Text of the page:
an HAT produced movie written by the illustrious Mr. Welbeck, who must have misunderstood when the former suggested his screenplay needed work on the plotting because he supplied almost wall-to-wall plodding here instead.

The movie’s opening credits takes us on a literal slow boat to China (well, a ferry boat to Hong Kong, but that’s virtually almost literal). Once there, while it seems like things are happening, including murders, a car chase, a boat chase, and even a “follow that rickshaw!” chase, nothing here will set your pulse pounding.

The “hero” is actually named Mitchell! Bob Mitchell, but as played by Bob Cummings (whose first film role was in 1935 and by 1966, when this movie was filmed, his boyish charm was pretty threadbare) he’s just as repulsive in his own way as JDB’s character.

This film was all shot in Hong Kong. One thing is for sure, HAT must have been quite the world traveler. Though I do suspect, in some cases, there were possibly some less than above board reasons why some of the money from some of his investors had to be spent in certain locations.

I’ll look out for Bullet To Beijing. I see it was a made-for-TV movie. Seeing Mr. Welbeck listed as the screenplay author here does give me some trepidation. His convoluted scripts have most often been the weakest part of an HAT movie.

I saw that version of Ten Little Indians on TV many years ago and kind of liked it. I should watch it again. HAT also produced two other versions of the same story, in 1974 and 1989.

1 Like

I’ll admit that I’ve never seen any of his movies beyond the ones that were riffed, and I agree that he obviously had money spent on the movies that I’ve seen.

So I have to ask. Has anyone seen his King Solomon’s Treasure apparently based on King Solomon’s Mines? That’s kind of a classic book, and I’m interested if the movie is any good or if it’s like The Shape of Things to Come that literally has nothing to do with the novel the title is take from.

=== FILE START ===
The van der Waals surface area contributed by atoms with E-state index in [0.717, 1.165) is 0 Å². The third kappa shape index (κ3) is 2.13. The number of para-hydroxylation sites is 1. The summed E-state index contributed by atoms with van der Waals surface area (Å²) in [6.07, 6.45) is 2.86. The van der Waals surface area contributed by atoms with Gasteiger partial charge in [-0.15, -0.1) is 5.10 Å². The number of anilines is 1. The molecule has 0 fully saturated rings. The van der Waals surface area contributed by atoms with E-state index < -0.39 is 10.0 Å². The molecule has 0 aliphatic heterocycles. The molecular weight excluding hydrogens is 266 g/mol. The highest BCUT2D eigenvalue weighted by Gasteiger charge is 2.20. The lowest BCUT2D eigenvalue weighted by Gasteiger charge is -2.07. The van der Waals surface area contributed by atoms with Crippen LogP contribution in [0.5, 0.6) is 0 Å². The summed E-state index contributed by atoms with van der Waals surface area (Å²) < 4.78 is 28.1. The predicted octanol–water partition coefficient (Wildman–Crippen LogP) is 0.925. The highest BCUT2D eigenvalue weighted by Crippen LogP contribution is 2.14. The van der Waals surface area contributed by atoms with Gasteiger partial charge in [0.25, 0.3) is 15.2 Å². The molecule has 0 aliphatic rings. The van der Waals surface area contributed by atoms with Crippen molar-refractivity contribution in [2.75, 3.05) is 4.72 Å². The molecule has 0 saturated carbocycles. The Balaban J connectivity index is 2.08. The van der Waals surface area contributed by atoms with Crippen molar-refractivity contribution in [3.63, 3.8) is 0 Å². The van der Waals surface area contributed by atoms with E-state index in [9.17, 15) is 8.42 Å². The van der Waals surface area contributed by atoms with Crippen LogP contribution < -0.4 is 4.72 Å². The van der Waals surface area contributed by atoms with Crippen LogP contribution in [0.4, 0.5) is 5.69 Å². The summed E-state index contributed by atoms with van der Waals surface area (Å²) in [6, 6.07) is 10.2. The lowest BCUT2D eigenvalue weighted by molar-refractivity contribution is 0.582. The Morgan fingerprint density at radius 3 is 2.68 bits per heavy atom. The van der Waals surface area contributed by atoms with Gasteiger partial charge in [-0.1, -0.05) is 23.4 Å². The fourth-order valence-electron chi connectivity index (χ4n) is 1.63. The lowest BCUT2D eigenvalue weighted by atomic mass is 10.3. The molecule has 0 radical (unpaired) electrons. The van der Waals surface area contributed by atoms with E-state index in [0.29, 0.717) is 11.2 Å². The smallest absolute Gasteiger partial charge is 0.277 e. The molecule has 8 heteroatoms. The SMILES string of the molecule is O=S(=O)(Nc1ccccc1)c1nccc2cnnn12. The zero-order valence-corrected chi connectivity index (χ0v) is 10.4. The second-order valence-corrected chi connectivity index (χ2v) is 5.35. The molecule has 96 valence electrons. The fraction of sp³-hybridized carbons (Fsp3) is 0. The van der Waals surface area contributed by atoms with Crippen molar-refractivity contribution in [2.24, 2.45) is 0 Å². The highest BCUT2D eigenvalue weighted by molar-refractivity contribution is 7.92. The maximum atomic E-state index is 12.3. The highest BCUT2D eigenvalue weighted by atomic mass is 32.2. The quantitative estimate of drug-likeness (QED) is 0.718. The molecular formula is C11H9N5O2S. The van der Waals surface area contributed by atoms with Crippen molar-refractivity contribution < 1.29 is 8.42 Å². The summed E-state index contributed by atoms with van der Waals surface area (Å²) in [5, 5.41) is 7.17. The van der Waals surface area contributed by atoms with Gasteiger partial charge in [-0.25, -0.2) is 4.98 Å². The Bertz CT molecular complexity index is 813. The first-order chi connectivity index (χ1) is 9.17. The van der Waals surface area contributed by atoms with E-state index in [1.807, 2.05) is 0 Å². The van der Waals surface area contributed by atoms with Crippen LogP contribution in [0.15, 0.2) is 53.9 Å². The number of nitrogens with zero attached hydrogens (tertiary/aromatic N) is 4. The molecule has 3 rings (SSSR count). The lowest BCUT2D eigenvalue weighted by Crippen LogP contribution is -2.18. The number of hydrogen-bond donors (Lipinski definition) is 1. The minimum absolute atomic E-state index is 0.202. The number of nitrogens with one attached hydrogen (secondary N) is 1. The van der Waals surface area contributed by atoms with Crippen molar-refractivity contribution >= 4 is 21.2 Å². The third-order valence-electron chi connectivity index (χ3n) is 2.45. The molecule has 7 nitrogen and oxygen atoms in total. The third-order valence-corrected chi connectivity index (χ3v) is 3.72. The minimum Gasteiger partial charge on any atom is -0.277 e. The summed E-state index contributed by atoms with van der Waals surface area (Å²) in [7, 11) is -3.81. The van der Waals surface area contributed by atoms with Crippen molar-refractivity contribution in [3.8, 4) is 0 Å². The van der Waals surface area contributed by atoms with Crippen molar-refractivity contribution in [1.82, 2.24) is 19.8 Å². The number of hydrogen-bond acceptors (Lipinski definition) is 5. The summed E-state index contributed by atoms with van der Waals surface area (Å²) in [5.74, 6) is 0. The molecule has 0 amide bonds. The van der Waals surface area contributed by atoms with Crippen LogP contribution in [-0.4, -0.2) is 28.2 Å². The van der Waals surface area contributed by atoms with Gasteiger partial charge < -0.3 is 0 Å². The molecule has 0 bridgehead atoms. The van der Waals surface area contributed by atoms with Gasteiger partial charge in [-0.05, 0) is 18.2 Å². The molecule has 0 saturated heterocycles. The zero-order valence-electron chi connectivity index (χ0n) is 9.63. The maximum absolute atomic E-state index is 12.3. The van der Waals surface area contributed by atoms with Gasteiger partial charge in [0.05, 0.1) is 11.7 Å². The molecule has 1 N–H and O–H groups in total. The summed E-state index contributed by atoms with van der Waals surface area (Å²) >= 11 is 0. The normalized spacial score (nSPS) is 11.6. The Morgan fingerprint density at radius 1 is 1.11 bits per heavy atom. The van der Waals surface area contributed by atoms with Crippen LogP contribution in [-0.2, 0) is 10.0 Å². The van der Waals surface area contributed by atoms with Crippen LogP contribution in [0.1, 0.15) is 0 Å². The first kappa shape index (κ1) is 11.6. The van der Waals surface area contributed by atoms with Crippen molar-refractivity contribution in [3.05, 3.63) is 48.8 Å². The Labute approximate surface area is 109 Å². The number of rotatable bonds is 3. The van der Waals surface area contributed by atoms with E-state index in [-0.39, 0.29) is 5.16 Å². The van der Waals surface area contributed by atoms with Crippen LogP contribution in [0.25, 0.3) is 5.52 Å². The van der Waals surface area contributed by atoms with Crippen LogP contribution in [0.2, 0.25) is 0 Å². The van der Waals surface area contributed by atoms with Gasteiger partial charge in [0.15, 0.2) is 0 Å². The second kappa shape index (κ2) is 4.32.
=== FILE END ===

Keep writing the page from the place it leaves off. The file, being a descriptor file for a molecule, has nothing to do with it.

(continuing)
chanting people standing GIF by South Park

1 Like

I mean, no. I haven’t seen it, but: no.

It’s been a while since I read the Quartermain books but here’s the synopsis from IMDB:

Three adventurers lead an expedition into darkest Africa in search of the treasure of King Solomon, and on the way encounter hostile natives, volcanoes, dinosaurs and a lost Phoenician city ruled by a beautiful queen.

I don’t recall any dinosaurs in the book. Or volcanos. Or beautiful queens. There’s a queen in the sequel to the book…look, let’s be honest, nobody involved read the books.

1 Like

Tonight I rewatched the Rifftrax version of The Million Eyes of Sumuru. They did an excellent job with it; I’d put it in B+ or A- range. The MST3K crew will have their work cut out for them in trying to match or better their performance, but I’ve got faith they are up to the task.

It is a silly movie, as any movie starring Frankie Avalon is bound to be. Robot Monster and Beyond Atlantis star George Nader is the CIA agent leading the action here and I can almost guarantee you will very quickly want to see him maimed or killed, he is such a smug, condescending *&#@. And Klaus Kinski once again shows up in another small role in a HAT film.

But as with the other HAT movies I’ve seen, the movie itself looks good on a budget. There are some nice outdoor scenes which make good use of the Hong Kong locale. There are lots of lovely women on hand (although not the 500,000 the title suggests) and they are creatively and colorfully attired in many scenes.

I’m looking forward to the new MST version of Sumuru. I watched the original version once and let’s just say I’m in the “once is enough” camp where the KTMA years are concerned.

1 Like